"The lead singer of every band that day had gotten huge cheers in between songs by shouting things like "ANARCHY!" or, "F--- CORPORATIONS!" or just, "S---!" and all fifty thousand kids would scream their approval, whoop, and shove their fists into the air. Typical, I guess. Then, "Buzzcocks" came on, played their first song, and the lead singer stepped forward and shouted this (verbatim from Jack, he wrote it down) into the mike: "F--- GEORGE BUSH! DON'T LISTEN TO HIM. WE HAVE NO BUSINESS BEING IN IRAQ, NO MATTER WHAT HE SAYS." And here comes the good news.

There was a long pause, complete silence. And then they started. The boos. One here, one there. Then everyone. Everyone. Louder and louder. Jack told me how the puzzled singer blinked in surprise, looked at the rest of his band, and then stepped forward again to try to save the moment. "NO, NO, YOU DON'T UNDERSTAND. I SAID F--- GEORGE BUSH. F--- HIM." The boos grew even louder, and then people began shouting back up to the stage, "NO, MAN, F--- YOU!" "YEAH, F--- YOU, A-----E!" More and more, ceaselessly rising, until the shaken band caucused quickly and just blasted into their next song."

Good news at last from California. It's about time.

I have read a couple of articles today on the latest New York Times/CBS opinion poll that was conducted just a couple of days ago. The headline at the New York Times the day the poll came out was, ""Poll Says Bush Needs to Pay Heed to Weak Economy." The only problem is that is NOT what the poll said. In what has apparently become a pattern with the New York Times, their headline bears no resemblance to the factual content of the poll.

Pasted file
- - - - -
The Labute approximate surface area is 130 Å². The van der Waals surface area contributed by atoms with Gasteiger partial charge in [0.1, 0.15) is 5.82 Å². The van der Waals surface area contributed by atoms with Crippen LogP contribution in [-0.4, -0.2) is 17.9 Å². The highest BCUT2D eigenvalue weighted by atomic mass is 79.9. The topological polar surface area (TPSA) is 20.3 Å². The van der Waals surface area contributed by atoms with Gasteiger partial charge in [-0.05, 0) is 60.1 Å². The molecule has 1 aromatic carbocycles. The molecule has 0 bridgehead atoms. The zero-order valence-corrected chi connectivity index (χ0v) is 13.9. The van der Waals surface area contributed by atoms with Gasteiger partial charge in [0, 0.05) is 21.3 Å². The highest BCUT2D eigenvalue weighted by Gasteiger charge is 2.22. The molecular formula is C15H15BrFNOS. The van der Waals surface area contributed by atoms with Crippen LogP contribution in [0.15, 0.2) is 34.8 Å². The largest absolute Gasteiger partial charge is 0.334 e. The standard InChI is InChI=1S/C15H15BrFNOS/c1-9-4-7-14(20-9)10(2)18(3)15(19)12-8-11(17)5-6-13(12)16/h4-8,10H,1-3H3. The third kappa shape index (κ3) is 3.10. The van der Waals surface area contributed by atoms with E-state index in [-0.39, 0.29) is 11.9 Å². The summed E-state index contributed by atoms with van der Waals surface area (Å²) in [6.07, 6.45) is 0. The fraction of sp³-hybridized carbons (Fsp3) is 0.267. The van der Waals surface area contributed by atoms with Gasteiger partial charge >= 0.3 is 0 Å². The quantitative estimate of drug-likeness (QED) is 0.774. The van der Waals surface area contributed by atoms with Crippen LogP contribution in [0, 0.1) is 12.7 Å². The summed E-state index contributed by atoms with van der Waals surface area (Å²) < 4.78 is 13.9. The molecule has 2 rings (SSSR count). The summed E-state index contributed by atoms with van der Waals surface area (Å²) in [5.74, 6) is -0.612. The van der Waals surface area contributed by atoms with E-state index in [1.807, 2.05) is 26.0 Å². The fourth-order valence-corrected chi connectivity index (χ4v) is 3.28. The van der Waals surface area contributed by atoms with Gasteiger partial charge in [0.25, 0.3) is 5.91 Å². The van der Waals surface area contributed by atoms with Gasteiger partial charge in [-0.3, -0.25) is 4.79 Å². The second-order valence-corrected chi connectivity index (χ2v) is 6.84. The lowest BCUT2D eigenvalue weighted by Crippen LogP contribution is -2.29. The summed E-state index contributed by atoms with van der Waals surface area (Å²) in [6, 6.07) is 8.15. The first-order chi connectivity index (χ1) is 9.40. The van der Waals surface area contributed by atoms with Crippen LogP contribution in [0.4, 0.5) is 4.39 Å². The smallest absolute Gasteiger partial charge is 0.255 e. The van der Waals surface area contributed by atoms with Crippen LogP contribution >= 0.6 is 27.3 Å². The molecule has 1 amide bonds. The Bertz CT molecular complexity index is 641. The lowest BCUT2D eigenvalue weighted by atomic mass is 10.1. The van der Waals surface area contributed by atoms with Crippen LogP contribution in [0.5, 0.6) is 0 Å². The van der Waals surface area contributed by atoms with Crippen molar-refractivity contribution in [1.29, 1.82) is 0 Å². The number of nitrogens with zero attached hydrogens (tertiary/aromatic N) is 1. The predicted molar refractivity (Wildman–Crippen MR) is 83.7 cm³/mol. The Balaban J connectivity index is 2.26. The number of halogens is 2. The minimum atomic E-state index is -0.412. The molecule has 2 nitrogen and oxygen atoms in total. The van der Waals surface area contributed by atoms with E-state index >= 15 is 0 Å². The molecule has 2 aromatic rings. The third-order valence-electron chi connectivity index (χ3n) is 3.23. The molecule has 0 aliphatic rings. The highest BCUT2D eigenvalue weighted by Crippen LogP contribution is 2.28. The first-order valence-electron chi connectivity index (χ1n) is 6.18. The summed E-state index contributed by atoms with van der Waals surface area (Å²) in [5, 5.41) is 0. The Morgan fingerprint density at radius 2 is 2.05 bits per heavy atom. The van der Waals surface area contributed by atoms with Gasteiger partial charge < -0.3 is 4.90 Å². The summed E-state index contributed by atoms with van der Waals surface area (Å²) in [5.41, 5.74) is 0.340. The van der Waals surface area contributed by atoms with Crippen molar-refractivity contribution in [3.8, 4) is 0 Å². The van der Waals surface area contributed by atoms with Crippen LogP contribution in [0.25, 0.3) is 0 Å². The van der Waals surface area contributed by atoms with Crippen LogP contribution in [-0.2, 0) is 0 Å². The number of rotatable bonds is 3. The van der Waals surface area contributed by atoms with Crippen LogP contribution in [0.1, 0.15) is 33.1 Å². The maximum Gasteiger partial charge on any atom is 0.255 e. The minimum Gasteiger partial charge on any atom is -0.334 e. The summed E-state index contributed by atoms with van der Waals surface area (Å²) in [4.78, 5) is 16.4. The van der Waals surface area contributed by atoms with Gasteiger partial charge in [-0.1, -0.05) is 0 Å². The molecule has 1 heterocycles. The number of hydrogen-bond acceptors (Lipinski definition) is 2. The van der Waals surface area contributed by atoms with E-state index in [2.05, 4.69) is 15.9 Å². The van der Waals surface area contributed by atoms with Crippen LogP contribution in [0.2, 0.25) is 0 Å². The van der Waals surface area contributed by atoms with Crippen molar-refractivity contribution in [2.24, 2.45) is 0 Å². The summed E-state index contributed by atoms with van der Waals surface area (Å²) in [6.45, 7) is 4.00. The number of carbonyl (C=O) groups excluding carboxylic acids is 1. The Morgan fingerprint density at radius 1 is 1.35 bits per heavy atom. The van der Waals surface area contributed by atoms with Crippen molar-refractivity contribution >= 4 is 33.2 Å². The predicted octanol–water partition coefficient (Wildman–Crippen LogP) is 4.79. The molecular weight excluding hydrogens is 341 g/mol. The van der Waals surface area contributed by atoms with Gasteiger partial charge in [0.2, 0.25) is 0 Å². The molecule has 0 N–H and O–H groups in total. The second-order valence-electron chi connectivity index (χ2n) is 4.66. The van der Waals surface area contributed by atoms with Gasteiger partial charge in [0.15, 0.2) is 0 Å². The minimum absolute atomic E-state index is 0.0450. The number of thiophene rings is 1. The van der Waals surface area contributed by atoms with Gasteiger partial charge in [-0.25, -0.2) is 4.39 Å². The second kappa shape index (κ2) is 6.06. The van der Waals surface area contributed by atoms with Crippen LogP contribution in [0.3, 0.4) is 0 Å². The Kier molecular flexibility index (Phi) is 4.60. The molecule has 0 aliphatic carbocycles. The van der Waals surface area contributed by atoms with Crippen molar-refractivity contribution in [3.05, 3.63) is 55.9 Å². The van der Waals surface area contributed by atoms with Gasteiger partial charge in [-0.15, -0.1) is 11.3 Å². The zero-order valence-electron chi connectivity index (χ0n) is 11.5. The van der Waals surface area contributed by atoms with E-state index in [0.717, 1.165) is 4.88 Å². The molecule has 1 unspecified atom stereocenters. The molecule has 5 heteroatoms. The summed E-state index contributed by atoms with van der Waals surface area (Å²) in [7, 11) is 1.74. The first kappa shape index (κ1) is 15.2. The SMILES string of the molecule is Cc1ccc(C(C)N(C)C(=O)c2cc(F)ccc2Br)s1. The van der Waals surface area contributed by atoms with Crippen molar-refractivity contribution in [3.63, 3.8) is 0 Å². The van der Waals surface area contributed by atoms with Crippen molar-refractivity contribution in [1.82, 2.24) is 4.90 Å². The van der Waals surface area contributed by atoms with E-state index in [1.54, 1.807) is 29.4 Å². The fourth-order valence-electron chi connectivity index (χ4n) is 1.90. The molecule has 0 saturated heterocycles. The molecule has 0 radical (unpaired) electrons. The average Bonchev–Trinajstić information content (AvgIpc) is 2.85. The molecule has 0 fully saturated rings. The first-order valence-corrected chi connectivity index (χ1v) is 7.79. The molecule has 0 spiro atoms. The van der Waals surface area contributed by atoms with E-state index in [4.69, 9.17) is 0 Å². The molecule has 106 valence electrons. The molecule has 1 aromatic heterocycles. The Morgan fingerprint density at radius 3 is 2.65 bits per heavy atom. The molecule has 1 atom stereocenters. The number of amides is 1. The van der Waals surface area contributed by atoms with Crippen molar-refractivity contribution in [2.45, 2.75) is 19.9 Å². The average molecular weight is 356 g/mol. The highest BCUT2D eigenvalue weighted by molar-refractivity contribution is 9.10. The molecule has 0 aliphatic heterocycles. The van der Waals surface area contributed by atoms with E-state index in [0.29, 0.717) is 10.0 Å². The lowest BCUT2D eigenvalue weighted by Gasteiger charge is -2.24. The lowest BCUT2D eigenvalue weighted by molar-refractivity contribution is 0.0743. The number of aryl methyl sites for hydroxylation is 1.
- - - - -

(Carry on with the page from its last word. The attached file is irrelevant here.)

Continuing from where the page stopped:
David Tell points out the facts in his latest piece for The Weekly Standard and he also provides a link to the poll itself in Adobe Acrobat form at CBS News.

Former Clinton adviser Dick Morris also has an op-ed on the recent New York Times poll and shows how The NY Times slants the questions to get the answers they want.

The complaints about the Times' bias are getting louder and louder. If the editors would just come out and admit what everyone knows to be true, that is that the Times is a leftwing newspaper, then much of the criticism would go away. The problem is that the Times refuses to acknowledge that they are a leftwing newspaper even when they are caught time and again slanting the news.

Monday, October 07, 2002

Is Saddam nearly finished? The Telegraph is reporting that there are signs that Saddam's inner circle is crumbling. This would be great news. Not only would a war be averted, but a peaceful transition of rule could be realized as well.

Thank you BellSouth. I can resume normal blogging now that that nasty problem is taken care of.

I just found out that Arts and Letters Daily has gone under. It seems that the parent company has declared bankruptcy and is preparing to have all it's assets auctioned off. I will miss Arts and Letters Daily, but I hope to provide a permanent link soon to Denis Dutton's Philosophy and Literature site that will be taking it's place.

I am having severe problems with my local phone service. I have a repair request in to BellSouth and hopefully they will get the problem sorted out today. I had to put up with this all weekend and my patience is gone. Each time I click on a link I am getting disconnected. It has taken me about 20 minutes to get to my weblog to write this post while dealing with multiple disconnections. BellSouth told me that they would fix my problem by 6PM today. We'll see.

Sunday, October 06, 2002

So, the Mayor of Paris was stabbed (via Instapundit) in an attack while hosting a city wide "Sleepless Night" festival. The mayor was attending a concert at City Hall when the attack occured.

Now the attack is not really what this post is about. The reason for this post is the reponse to the attack in the form of a letter from Claire Berlinski. Here's Ms. Berlinski's letter to Glenn Reynold of Instapundit:


"Hi Glenn,